Stop Requiring Nurses to Work Overtime
When one of your nurses calls in sick, or if your organization is experiencing a staffing crunch, what do you do?
The answer is different for every organization, but here's one thing you probably shouldn't do: require mandatory overtime.
More states are restricting mandatory overtime in an effort to reduce nurse fatigue, which not only jeopardizes the health of patients, but of the nurses themselves. But according to Carol Brewer, PhD, RN, FAAN, professor at the School of Nursing, University at Buffalo, hospitals shouldn't wait for state laws before they do away with mandatory overtime requirements in their organizations.
That's because safety isn't the only problem that can stem from mandatory overtime; Brewer says mandatory overtime is a "dissatisfier" that can be a factor in high turnover rates.
"There is just simply no question that mandatory overtime is repugnant to most nurses," Brewer tells HealthLeaders. "Most nurses have families, many of them have children…you tell a nurse who has to pick up her child from the daycare that she has to work another eight hours? That's just devastating to people's personal lives."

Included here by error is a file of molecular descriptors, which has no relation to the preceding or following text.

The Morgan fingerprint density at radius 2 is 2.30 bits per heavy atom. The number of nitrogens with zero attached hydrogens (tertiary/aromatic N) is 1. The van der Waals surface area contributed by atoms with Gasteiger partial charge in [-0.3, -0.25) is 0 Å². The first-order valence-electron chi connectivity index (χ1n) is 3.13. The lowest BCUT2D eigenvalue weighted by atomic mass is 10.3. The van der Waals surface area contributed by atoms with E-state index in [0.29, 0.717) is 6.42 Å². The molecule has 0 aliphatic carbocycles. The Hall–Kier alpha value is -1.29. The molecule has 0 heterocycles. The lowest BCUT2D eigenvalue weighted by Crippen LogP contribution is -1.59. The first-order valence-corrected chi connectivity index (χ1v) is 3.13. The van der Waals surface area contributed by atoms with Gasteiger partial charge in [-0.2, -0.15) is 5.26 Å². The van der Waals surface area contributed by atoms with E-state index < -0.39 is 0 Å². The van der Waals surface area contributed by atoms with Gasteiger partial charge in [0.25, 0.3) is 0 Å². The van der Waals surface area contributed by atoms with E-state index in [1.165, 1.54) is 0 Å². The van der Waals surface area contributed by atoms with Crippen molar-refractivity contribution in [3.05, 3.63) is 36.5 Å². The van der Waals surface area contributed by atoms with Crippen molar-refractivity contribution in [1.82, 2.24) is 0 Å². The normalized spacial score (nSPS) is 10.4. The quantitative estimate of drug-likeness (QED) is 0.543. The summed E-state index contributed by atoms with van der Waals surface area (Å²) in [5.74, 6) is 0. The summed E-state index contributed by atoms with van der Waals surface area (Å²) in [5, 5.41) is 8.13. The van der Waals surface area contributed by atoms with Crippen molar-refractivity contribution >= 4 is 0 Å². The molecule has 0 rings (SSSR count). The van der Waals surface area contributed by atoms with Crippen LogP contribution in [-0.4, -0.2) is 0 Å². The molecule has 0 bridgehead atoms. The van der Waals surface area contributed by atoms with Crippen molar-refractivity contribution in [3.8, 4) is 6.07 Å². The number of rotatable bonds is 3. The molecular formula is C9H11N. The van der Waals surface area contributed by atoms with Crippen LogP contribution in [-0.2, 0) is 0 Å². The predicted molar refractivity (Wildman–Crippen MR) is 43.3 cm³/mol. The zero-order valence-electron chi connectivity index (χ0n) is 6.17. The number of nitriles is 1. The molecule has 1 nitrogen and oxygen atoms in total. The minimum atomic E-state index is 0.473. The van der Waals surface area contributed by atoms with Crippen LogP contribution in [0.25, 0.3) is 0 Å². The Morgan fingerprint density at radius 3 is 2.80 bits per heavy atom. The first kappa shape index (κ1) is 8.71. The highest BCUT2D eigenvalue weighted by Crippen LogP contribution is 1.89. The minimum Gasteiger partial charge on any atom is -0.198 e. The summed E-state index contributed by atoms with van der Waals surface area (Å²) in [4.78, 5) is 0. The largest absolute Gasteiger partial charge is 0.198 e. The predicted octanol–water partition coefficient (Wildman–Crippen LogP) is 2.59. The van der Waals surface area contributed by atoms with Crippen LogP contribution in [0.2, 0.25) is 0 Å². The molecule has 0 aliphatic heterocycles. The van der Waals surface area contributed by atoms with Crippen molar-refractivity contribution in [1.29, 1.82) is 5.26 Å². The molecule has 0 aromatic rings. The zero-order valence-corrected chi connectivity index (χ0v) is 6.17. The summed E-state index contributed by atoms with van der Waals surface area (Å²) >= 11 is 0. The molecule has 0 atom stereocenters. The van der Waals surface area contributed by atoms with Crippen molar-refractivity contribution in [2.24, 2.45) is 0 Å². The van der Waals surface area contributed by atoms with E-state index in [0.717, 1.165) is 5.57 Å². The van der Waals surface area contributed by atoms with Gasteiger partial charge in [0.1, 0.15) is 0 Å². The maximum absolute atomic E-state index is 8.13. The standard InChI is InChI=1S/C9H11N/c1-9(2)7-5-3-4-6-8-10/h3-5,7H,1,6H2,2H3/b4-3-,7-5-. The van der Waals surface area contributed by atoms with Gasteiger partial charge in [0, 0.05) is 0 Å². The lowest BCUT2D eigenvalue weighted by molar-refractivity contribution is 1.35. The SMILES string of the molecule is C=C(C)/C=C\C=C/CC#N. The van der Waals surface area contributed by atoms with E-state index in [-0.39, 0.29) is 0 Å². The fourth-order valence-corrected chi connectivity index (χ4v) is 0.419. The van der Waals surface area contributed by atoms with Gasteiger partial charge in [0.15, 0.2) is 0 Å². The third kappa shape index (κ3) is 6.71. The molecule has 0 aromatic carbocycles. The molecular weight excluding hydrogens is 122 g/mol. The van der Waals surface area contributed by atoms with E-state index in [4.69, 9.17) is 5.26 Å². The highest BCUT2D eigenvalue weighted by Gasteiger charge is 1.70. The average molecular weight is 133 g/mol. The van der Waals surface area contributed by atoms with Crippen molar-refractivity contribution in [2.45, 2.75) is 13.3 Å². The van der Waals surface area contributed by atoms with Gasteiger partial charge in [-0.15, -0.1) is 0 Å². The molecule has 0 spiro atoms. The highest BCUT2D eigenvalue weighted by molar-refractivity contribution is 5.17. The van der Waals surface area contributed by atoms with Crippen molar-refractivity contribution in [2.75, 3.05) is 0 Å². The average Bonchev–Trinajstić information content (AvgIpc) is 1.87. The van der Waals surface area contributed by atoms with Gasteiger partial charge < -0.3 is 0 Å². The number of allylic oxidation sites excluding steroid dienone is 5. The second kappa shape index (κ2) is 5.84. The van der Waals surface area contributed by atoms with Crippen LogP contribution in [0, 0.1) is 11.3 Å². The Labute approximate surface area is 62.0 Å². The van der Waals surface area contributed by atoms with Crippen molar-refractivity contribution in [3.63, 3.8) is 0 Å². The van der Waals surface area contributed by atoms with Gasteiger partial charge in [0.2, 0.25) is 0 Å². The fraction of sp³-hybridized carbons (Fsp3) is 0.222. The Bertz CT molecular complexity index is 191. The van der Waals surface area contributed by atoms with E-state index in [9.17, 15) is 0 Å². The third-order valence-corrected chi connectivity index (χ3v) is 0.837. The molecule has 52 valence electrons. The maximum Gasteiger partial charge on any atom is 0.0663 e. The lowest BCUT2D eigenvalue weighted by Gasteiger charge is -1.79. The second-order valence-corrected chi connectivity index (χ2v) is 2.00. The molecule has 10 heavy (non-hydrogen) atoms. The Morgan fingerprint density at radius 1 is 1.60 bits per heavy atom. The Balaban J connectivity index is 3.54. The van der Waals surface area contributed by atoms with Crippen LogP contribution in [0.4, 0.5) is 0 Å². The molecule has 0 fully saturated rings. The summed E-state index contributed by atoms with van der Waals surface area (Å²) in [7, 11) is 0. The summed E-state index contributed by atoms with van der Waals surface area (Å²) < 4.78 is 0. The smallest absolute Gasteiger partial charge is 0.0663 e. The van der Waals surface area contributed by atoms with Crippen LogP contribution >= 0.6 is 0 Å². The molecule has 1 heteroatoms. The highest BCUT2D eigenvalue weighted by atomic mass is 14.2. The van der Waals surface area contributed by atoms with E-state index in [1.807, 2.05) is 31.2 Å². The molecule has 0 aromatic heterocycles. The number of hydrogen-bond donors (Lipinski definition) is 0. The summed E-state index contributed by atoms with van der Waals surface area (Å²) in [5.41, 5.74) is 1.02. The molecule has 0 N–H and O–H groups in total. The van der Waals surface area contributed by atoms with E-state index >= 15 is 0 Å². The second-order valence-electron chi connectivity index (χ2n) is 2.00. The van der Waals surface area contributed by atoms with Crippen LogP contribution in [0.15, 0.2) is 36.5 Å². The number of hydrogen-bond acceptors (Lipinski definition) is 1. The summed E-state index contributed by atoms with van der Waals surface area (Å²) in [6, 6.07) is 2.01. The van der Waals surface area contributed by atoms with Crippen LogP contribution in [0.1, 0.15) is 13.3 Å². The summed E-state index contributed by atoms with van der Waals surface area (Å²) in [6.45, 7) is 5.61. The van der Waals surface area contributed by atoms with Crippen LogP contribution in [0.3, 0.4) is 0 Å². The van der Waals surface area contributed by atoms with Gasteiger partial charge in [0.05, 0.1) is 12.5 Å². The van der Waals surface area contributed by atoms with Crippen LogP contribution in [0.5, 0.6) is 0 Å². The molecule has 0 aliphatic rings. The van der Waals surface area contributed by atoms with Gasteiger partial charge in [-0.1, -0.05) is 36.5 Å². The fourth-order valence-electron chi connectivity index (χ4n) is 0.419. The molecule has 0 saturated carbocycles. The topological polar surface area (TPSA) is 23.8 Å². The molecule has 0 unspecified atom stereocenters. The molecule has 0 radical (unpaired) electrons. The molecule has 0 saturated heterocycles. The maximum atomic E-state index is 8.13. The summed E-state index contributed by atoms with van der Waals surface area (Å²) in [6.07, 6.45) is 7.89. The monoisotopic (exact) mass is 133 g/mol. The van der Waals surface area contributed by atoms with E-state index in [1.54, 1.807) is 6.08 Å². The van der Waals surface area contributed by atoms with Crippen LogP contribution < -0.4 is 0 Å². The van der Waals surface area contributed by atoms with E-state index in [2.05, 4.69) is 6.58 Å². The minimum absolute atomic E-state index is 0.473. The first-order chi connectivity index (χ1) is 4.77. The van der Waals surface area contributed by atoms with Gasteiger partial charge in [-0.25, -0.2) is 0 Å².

- CFO Exchange: Smartphones Poised to Disrupt Healthcare, Says Topol
- Antibiotic Overuse a 'Huge Threat' to Patient Safety, Says CDC
- Consumerism Drives Healthcare Branding, Rebranding Efforts
- 3 Traits Personality Assessments Can't Reveal
- PA Ranks See 'Phenomenal Growth,' Lack of Diversity
- CHS Hacked, 4.5M Patient Records Compromised
- CNO on Hospital Redesign: 'You Can't Over-Communicate'
- CFO Exchange: Healthcare Leaders Share 5 Innovative Ideas
- Large Employers Trimming Healthcare Spending
- How Digital Strategy Shapes Patient Engagement at Boston Children's Hospital